(adsbygoogle = window.adsbygoogle || []).push({}); 1. The problem statement, all variables and given/known data

A 6 kg object sits on a horizontal surface with coefficient of friction = .8. What is the minimum force (not necessarily horizontal) necessary to make the object slide?

2. Relevant equations

f_{r}= u * N

where f_{r}= the friction force

u = coefficient of friction

N = the normal force

3. The attempt at a solution

I knew there was something more to this problem- In lecture, my prof talked about a "magic" angle theta in the positive x and positive y direction that would take the least amount of force to move an object is one was pulling on the object at said "magic" angle. Since no value was mentioned, I assume the angle varies with the mass and the force being applied to the object.

As usual for me, I have an apparently sound free body diagram, apparently sound equations, and too many unknowns. I have normal force N, force of gravity mg, friction force f_{r}, and the force on the object F.

F_{net,x}= F cos theta - f_{r}= ma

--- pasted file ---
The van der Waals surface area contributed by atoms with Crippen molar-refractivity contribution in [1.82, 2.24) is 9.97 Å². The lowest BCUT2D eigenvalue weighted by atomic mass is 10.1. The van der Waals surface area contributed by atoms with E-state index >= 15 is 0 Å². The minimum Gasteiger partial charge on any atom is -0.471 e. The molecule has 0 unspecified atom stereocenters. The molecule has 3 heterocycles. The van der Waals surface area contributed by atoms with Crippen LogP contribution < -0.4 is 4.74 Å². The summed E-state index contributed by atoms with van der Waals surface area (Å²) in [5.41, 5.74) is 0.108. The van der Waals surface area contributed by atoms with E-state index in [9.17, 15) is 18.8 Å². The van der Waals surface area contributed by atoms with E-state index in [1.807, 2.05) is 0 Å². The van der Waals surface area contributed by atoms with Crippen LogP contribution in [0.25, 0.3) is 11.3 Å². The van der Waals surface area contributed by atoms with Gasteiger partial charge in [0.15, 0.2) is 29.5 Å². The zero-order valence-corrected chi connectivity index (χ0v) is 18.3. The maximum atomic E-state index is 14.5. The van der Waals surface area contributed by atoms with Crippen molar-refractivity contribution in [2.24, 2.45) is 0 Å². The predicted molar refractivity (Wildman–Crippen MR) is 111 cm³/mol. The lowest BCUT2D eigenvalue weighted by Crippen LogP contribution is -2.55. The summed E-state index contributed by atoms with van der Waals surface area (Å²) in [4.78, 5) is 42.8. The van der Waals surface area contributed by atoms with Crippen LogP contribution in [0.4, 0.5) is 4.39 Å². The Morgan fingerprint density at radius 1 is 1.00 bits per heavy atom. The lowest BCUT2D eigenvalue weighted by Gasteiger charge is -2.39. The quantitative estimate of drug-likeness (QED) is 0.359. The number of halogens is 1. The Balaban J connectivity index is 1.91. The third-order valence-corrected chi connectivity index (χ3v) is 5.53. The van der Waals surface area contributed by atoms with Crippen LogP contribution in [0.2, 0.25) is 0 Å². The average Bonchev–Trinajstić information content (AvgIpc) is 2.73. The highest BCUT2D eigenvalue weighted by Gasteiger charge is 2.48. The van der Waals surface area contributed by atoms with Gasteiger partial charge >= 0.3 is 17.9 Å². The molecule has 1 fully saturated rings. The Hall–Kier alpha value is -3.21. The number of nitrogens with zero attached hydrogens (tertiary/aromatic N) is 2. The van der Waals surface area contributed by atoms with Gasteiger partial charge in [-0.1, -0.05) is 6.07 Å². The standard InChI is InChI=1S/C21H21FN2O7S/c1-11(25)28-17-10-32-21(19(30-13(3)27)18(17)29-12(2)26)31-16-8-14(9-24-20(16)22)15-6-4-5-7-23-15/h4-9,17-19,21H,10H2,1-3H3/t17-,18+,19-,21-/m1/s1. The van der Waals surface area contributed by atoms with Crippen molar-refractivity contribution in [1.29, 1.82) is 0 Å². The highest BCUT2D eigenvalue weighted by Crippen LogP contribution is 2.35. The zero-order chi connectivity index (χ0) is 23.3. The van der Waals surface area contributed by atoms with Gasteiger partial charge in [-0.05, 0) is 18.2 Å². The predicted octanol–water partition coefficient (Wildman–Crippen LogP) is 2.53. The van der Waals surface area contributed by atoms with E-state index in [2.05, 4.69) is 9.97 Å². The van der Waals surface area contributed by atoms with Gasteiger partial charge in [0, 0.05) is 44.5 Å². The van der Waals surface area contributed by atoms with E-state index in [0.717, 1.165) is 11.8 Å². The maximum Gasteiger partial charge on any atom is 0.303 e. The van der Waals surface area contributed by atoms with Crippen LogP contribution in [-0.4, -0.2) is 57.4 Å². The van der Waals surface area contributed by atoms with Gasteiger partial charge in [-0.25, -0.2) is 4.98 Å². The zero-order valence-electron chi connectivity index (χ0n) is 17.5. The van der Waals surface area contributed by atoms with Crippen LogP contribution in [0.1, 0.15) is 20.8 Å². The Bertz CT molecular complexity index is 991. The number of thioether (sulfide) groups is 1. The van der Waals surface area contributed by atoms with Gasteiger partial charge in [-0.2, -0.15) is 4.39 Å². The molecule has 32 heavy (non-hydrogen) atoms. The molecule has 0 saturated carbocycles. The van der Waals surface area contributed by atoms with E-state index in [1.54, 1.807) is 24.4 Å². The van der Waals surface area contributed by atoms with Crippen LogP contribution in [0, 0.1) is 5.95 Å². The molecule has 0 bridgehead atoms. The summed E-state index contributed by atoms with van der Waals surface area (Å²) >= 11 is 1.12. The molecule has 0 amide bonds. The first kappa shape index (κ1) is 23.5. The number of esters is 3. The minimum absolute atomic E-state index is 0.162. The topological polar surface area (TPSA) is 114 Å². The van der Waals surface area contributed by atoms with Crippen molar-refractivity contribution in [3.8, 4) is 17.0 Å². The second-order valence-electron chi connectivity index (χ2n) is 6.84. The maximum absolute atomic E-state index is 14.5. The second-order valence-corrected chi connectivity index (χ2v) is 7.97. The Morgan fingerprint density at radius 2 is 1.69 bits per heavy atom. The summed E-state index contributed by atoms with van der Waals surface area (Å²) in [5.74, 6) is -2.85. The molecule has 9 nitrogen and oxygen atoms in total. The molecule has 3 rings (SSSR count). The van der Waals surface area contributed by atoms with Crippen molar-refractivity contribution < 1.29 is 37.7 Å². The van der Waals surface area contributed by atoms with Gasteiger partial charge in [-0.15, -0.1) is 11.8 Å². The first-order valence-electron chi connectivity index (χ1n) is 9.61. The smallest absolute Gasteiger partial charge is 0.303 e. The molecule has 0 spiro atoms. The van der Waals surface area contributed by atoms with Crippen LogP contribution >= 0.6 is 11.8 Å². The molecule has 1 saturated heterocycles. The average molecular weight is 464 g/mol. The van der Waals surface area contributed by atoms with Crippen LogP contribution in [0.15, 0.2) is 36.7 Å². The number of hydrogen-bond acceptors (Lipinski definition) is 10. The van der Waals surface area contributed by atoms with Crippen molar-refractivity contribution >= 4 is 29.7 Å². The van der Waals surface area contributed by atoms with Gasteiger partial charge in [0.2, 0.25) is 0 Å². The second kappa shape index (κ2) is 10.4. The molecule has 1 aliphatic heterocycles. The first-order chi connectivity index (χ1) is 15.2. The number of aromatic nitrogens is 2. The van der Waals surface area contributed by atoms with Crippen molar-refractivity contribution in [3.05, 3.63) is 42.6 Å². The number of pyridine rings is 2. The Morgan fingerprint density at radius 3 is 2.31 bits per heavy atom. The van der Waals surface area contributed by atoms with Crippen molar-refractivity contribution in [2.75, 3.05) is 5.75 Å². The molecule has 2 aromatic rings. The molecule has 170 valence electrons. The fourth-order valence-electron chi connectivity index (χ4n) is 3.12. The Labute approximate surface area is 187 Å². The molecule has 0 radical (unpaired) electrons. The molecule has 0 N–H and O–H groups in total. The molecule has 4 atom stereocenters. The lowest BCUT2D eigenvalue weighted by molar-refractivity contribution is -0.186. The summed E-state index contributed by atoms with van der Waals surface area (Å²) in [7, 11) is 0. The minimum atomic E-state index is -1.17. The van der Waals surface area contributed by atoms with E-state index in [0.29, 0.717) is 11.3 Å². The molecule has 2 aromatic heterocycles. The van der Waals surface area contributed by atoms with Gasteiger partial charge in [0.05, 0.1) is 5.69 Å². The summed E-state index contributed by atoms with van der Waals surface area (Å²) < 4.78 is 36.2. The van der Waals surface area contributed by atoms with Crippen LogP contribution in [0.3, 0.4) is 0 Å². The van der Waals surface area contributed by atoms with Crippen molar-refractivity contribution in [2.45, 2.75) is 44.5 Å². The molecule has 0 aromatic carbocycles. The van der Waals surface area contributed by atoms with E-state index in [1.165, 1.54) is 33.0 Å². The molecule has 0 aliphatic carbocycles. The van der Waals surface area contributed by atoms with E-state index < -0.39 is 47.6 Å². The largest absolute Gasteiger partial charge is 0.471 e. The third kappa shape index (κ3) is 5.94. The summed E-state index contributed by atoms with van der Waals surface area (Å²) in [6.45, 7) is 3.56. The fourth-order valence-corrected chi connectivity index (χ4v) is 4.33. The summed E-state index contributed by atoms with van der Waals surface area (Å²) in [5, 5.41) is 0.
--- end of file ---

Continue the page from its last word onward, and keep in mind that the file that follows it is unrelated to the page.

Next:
(my prof doesn't believe in the difference between F_{k}and F_{s}(static and kinetic friction) so when a = 0 is when the minimum force is being exerted to make the block move)

F_{net,x}= F cos theta = f_{r}

F_{net,y}= N - mg + F sin theta = ma

acceleration is zero in the y direction so:

F sin theta = mg - N

I can sub in u * N for f_{r}and set tan theta equal to (mg - N) / (u * N), but I don't know N or theta and I'm trying to get to F.

Am I approaching these problems wrong or do I just keep getting lost along the way? I feel like I keep getting stuck in the same places.

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# Homework Help: Forces and friction

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